If that's the case, that means the rules are too complicated.  So simplify the rules.

 

This has been an argument for a while, and I'm one of those that has always come down on the opposite side of the masses.  I WANT officiating to be better.  I don't see how in the name of all that is holy full time officials will help.  Unless they are running VR simulations 5 days a week, what the hell is being paid for sitting around on your tucus for 8 months going to do?

 

The only way this makes sense is that if there were enough officials that are full time that there are officials at every practice, walk through, etc. for every team, to give them the benefit of having things called by refs the way they would be called on game day.  

 

The other argument is that you want them full-time through Training Camp, the season, and some for the post-season.  That's essentially August through December.  So, if you want them to be full-time during that period, (and that I can buy, between watching additional film, spending more time with teams before games, etc.) then it's hard to get folks to take 4 months of vacation a year.  So, if you have to pay them full-time for the year so you secure their services for those 4 months, sure, I guess, whatever.  

 

I just don't think that being full time vs. not full time, for this sport that has a relatively short season, and few games, is going to help anything.  The way you improve the officiating is simplifying the rules, so we actually know what a catch is.

 

 

17 hours ago, Koolblue13 said:

I sure hope the NFL can afford this and they don't have to trim their budgets for something like player safety or retirement funds.

I'm sure they're going to both cut funding on safety and medical expenses and give Rodger a raise.  

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This is a very good move by the league. The key is to have someone competent overseeing the operations of the officials, and to make sure that neither Biceps nor his disciple ascend to that post.

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On 8/9/2017 at 9:58 PM, Koolblue13 said:

I sure hope the NFL can afford this and they don't have to trim their budgets for something like player safety or retirement funds.

With all the money they rake in, you'd think they could afford all of the above and still have enough for steak dinner every night

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They need to hire an extra official at every game who stays in the booth who not only handles all reviews, but also has the ability to overrule egregious penalties. (I'm thinking about the 15 yard helmet-to-helmet flags that after a quick glance at a replay are obviously helmet-to-shoulder).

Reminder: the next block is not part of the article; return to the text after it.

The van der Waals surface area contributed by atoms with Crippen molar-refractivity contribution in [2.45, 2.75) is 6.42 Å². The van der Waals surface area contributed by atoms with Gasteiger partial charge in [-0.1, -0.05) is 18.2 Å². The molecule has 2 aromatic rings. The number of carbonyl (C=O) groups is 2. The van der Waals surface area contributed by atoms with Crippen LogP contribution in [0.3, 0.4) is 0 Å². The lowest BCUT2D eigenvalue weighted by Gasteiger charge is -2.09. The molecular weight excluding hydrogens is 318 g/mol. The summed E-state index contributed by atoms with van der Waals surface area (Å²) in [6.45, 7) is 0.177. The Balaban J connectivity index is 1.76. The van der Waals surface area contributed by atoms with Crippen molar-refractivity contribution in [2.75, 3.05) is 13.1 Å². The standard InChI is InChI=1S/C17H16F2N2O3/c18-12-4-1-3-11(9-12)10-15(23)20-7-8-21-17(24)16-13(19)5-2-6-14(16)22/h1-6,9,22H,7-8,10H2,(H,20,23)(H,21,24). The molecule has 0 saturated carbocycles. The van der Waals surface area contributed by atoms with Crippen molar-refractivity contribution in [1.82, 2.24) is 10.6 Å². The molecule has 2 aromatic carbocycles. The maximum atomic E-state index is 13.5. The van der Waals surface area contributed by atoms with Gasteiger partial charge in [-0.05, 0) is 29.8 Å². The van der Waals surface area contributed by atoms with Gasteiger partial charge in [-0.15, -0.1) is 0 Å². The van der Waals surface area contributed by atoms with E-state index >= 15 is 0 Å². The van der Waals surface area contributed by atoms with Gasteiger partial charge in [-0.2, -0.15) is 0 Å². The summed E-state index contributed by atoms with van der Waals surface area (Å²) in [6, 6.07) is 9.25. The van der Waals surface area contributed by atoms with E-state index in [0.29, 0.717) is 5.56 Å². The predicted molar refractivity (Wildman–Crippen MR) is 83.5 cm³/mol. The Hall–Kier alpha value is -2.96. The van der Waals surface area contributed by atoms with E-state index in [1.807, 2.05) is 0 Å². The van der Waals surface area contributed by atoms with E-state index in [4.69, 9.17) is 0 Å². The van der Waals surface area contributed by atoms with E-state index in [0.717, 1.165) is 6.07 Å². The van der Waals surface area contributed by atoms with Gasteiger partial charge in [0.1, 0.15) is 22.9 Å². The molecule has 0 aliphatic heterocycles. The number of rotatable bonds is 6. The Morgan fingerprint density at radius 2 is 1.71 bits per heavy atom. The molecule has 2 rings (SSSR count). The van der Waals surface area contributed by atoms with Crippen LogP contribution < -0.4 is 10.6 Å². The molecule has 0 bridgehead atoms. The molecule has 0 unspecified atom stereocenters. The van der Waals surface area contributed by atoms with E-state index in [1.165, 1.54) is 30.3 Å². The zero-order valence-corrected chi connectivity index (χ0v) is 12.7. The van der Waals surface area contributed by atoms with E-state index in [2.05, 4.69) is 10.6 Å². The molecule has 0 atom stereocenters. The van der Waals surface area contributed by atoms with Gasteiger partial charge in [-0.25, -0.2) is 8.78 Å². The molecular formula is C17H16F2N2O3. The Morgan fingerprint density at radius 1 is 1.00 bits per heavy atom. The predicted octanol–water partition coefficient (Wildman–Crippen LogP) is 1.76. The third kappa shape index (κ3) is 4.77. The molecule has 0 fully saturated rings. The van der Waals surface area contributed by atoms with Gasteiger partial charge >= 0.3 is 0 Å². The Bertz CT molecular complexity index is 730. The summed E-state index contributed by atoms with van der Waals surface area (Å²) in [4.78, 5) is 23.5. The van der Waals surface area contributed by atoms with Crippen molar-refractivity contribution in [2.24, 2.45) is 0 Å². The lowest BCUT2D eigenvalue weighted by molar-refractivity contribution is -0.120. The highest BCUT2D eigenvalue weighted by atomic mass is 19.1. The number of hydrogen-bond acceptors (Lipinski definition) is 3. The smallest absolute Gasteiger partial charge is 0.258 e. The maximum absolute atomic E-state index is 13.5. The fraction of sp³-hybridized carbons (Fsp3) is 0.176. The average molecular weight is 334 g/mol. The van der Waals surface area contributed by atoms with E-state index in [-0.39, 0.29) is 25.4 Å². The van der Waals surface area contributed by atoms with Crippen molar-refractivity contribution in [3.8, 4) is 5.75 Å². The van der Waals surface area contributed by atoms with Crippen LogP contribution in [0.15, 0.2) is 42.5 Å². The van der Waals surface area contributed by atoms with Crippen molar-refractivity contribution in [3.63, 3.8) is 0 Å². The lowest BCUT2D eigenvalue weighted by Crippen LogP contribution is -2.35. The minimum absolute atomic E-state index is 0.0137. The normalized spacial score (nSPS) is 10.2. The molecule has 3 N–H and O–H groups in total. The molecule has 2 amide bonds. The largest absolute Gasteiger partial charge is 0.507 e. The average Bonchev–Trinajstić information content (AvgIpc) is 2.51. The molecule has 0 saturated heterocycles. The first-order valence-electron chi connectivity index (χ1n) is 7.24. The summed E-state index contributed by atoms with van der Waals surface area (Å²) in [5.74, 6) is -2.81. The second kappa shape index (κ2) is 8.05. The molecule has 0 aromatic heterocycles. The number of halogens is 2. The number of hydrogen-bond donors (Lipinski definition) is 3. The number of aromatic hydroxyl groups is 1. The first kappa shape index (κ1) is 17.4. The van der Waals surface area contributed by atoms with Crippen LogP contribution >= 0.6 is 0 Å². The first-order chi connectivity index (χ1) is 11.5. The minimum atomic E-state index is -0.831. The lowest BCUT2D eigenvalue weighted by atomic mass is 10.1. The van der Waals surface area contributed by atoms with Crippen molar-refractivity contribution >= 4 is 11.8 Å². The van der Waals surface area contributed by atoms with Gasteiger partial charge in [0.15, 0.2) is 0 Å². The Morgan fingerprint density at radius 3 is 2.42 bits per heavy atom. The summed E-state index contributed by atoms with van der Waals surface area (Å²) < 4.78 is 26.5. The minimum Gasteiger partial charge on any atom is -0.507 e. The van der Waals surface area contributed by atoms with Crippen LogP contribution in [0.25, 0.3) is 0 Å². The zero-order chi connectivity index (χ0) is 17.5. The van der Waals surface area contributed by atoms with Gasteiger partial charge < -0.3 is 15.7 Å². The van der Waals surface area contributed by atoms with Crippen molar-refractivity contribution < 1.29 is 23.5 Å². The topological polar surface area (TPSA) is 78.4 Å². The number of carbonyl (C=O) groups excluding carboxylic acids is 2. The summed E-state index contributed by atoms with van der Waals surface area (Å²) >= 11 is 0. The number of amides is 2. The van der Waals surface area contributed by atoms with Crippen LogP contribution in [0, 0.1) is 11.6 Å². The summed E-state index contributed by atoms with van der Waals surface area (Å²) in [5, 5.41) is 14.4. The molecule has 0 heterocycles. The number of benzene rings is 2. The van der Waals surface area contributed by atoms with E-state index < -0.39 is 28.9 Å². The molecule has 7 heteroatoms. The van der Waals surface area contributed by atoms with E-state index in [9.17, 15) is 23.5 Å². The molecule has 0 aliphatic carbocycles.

The league needs to do more about penalizing refs for incorrect, game-changing calls... I shouldn't have just watched a documentary about premier league match fixing.

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I wish teams could have their own official on game days.  Each team would be given a league sanctioned ref whose sole job is to watch their team's opponent and ensure that they are following the rules.  Like a gameday, on field lawyer for each team.  This would lead to rule familiarity between the coaches and players and hopefully a clearer understanding of what is or is not allowed on gameday.  

 

It would also help keep a team from getting unfairly targeted by giving equal representation during the game, almost like a lawyer for the defendant and a lawyer for the prosecution in a courtroom.  During the week and on gameday your players and coaches could always have access to your team official and use him for clarification, ask whether this or that is allowed, tell him if someone on the other team is doing something illegal and to watch for it, etc.

 

So on game day you'd have one ref working for only the home team, making sure they get fair calls and that their opponent isn't getting away with any illegal tactics.  One ref doing the same for the away team.  And a third/floating/impartial ref for tie breakers and overruling anything that came across as favoritism.  Refs would spend an entire season with one team, then rotate to a new one the next year.

 

Imagine having a ref who the coach could talk to all week when studying film and say:  "We want to try this crazy trick play on Sunday, is it legal?"  Or, "this teams linemen are consistently starting offsides and jumping the gun, watch for that on Sunday", or "My player has a touchdown celebration he wants to do, will this be a fine or is it ok?" or "the other ref keeps calling illegal motion on us, but its not and here's why, go explain to the arbiter judge what were doing and why its actually legal"

 

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22 hours ago, Reaper Skins said:

I wish teams could have their own official on game days.  Each team would be given a league sanctioned ref whose sole job is to watch their team's opponent and ensure that they are following the rules.  Like a gameday, on field lawyer for each team.  This would lead to rule familiarity between the coaches and players and hopefully a clearer understanding of what is or is not allowed on gameday.  

 

It would also help keep a team from getting unfairly targeted by giving equal representation during the game, almost like a lawyer for the defendant and a lawyer for the prosecution in a courtroom.  During the week and on gameday your players and coaches could always have access to your team official and use him for clarification, ask whether this or that is allowed, tell him if someone on the other team is doing something illegal and to watch for it, etc.

 

So on game day you'd have one ref working for only the home team, making sure they get fair calls and that their opponent isn't getting away with any illegal tactics.  One ref doing the same for the away team.  And a third/floating/impartial ref for tie breakers and overruling anything that came across as favoritism.  Refs would spend an entire season with one team, then rotate to a new one the next year.

 

Imagine having a ref who the coach could talk to all week when studying film and say:  "We want to try this crazy trick play on Sunday, is it legal?"  Or, "this teams linemen are consistently starting offsides and jumping the gun, watch for that on Sunday", or "My player has a touchdown celebration he wants to do, will this be a fine or is it ok?" or "the other ref keeps calling illegal motion on us, but its not and here's why, go explain to the arbiter judge what were doing and why its actually legal"

 

That sounds interesting, and intriguing.. It would be to the NFL's best interest to have an official dedicated to a team, and I know teams have brought refs in during camps and stuff to act as game officials during scrimmages.  I don't see how it could hurt, other then paying them.